Press Release – FAA to Consider Exemptions for Commercial UAS Movie and TV Production
For Immediate Release
June 2, 2014
Contact: Les Dorr, Jr. or Alison Duquette
Phone: (202) 267-3883
Seven Companies Petition to Fly Unmanned Aircraft before Rulemaking is Complete
WASHINGTON –The U.S. Department of Transportation’s Federal Aviation Administration today announced that seven aerial photo and video production companies have asked for regulatory exemptions that would allow the film and television industry to use unmanned aircraft systems (UAS) with FAA approval for the first time.
If the exemption requests are granted, there could be tangible economic benefits as the agency begins to address the demand for commercial UAS operations. However, all the associated safety issues must be carefully considered to make sure any hazards are appropriately mitigated. The petitioner must still obtain operational approval from the FAA.
The Motion Picture Association of America facilitated the exemption requests on behalf of their membership. The firms that filed the petitions are all independent aerial cinematography professionals who collectively developed the exemption requests as a requirement to satisfy the safety and public interest concerns of the FAA, MPAA and the public at large.
The FAA has been working for several months to implement the provisions of Section 333 of the FAA Modernization and Reform Act of 2012 and move forward with UAS integration before proposing a small UAS rule. Companies from three industries besides film production have approached the FAA and are also considering filing exemption requests. These industries include precision agriculture, power line and pipeline inspection, and oil and gas flare stack inspection.
The firms are asking the agency to grant exemptions from regulations that address general flight rules, pilot certificate requirements, manuals, maintenance and equipment mandates. They are also asking for relief from airworthiness certification requirements as allowed under Section 333. Under that section of the law, certain airworthiness requirements can be waived to let specific UAS fly safely in narrowly-defined, controlled, low-risk situations.
To receive the exemptions, the firms must show that their UAS operations will not adversely affect safety, or provide at least an equal level of safety to the rules from which they seek the exemption. They would also need to show why granting the exemption would be in the public interest.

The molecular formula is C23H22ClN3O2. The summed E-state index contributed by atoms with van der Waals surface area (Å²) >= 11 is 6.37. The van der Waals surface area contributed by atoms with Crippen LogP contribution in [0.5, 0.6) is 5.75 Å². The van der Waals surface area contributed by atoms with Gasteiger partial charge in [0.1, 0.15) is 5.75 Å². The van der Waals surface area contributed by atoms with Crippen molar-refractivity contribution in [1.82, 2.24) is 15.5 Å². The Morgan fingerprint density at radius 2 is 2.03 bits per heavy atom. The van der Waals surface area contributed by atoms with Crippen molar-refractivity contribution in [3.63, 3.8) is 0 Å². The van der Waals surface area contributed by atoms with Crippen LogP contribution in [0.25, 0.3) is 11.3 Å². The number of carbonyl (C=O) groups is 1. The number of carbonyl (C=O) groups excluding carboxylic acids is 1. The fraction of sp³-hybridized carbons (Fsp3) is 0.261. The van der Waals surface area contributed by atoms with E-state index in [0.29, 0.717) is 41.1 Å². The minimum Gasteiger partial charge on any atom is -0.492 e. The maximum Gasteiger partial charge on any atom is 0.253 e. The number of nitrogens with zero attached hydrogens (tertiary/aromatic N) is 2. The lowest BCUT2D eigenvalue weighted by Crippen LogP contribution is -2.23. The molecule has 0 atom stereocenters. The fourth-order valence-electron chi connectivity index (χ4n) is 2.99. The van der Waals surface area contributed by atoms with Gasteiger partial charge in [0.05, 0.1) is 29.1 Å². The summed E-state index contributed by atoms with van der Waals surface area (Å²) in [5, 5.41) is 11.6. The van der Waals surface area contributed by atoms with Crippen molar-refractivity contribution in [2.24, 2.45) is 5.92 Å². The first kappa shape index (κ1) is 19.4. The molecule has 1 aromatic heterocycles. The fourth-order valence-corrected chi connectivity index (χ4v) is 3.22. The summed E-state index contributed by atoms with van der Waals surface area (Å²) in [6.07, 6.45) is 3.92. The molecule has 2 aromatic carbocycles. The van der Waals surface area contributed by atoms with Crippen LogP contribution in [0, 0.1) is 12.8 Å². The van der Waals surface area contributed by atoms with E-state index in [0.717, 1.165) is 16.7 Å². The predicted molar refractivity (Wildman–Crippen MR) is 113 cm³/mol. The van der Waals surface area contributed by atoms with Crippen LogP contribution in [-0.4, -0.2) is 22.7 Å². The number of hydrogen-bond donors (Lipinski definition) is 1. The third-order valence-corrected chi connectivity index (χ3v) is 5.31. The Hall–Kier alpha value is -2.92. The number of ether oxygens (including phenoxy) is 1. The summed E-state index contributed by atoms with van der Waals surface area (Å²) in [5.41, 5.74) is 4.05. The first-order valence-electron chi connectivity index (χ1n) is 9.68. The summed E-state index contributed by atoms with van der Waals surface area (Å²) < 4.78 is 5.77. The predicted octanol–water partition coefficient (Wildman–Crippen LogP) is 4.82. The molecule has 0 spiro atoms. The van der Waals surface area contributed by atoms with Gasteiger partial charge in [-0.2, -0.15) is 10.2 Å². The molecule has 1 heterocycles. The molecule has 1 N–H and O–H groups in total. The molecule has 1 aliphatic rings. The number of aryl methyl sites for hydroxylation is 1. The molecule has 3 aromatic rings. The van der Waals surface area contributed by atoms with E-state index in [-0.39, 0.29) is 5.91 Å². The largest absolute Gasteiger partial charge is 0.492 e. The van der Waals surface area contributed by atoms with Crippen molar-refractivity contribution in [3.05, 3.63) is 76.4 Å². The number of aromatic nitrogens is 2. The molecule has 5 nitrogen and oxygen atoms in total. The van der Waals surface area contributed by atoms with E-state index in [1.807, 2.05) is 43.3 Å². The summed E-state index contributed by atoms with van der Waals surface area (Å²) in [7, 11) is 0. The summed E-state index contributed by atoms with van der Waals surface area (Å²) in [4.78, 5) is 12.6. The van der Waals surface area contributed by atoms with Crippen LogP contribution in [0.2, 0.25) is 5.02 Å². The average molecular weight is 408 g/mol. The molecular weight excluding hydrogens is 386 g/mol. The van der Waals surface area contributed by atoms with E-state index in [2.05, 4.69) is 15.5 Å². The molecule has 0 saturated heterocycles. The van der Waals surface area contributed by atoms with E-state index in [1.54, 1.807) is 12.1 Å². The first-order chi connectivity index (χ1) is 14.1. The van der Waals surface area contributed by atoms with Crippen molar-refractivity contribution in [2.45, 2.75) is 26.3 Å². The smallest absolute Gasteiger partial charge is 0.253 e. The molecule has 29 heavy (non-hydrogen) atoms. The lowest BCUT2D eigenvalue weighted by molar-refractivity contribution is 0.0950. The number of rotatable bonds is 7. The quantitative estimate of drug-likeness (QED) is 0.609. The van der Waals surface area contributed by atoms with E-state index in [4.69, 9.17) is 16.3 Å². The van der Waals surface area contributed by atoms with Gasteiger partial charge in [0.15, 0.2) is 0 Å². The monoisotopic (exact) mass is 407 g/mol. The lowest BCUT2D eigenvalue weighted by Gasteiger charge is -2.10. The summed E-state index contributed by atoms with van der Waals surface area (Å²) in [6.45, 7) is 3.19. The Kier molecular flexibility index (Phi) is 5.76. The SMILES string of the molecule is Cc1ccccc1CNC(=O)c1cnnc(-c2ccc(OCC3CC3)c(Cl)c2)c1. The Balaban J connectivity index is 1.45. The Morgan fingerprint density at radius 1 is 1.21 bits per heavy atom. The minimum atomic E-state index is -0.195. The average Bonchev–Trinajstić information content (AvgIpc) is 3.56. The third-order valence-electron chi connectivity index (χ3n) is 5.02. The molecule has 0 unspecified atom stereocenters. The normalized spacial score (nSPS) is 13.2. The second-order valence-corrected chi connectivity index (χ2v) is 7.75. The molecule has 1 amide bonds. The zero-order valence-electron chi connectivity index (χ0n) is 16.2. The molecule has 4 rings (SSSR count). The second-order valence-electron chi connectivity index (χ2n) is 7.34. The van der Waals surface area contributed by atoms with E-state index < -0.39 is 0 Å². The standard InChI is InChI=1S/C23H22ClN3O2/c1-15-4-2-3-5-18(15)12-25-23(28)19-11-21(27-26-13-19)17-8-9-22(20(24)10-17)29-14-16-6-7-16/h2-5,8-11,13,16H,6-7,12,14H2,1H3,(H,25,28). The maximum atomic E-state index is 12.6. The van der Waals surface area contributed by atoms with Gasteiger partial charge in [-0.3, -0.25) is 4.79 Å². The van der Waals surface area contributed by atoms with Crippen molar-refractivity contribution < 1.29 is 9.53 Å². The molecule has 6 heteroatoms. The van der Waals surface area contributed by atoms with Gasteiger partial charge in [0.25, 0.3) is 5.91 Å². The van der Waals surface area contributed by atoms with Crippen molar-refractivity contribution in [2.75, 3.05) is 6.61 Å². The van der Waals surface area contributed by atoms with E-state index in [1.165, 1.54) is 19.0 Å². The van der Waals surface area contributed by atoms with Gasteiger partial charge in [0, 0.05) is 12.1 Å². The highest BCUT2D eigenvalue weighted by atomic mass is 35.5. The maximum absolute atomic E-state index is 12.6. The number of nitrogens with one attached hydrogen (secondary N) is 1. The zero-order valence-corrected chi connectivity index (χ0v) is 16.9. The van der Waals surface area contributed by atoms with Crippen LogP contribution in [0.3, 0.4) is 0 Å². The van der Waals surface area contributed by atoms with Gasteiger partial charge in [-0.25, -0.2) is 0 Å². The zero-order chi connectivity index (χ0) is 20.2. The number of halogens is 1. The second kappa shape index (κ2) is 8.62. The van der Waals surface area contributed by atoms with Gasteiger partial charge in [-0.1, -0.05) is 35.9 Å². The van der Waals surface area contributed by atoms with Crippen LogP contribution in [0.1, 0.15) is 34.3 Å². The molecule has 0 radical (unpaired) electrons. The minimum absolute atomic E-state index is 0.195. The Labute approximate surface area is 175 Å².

Currently, Certificates of Waiver or Authorization are available to public entities that want to fly a UAS in civil airspace. Common uses today include law enforcement, firefighting, border patrol, disaster relief, search and rescue, military training, and other government operational missions. Commercial operations are authorized on a case-by-case basis. A commercial flight requires a certified aircraft, a licensed pilot and operating approval. The exemption process under Section 333 provides an additional avenue for commercial UAS operations.
You can view the film & TV production company petitions at www.regulations.gov
For more information on the FAA and UAS, go to http://www.faa.gov/about/initiatives/uas/
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Like I said, the key now is for us to create rules of operation based on our understanding and experience in this field. The FAA is involved and that's not going to just go away unless we create a structure to fill the vacuum.
How do you ask for an exemption to a rule that does not exist, the last I heard the case had been decided against the FAA who apparently have no rules to control UAV's. I know the FAA appealed but that does not change the rules , just the decision.
We always knew that the regulations would grow out of the community of operators. Now is a critical time for all of us to perform our operations in a manner that instills trust with the public and the regulators. The FAA would love to responsibly absolve themselves of this pain-in-the-ass drone problem, we just need to reassure them that we are serious professionals (that comes straight from the source, BTW).
So, "exemptions" from non-existent regulations, eh? Wow.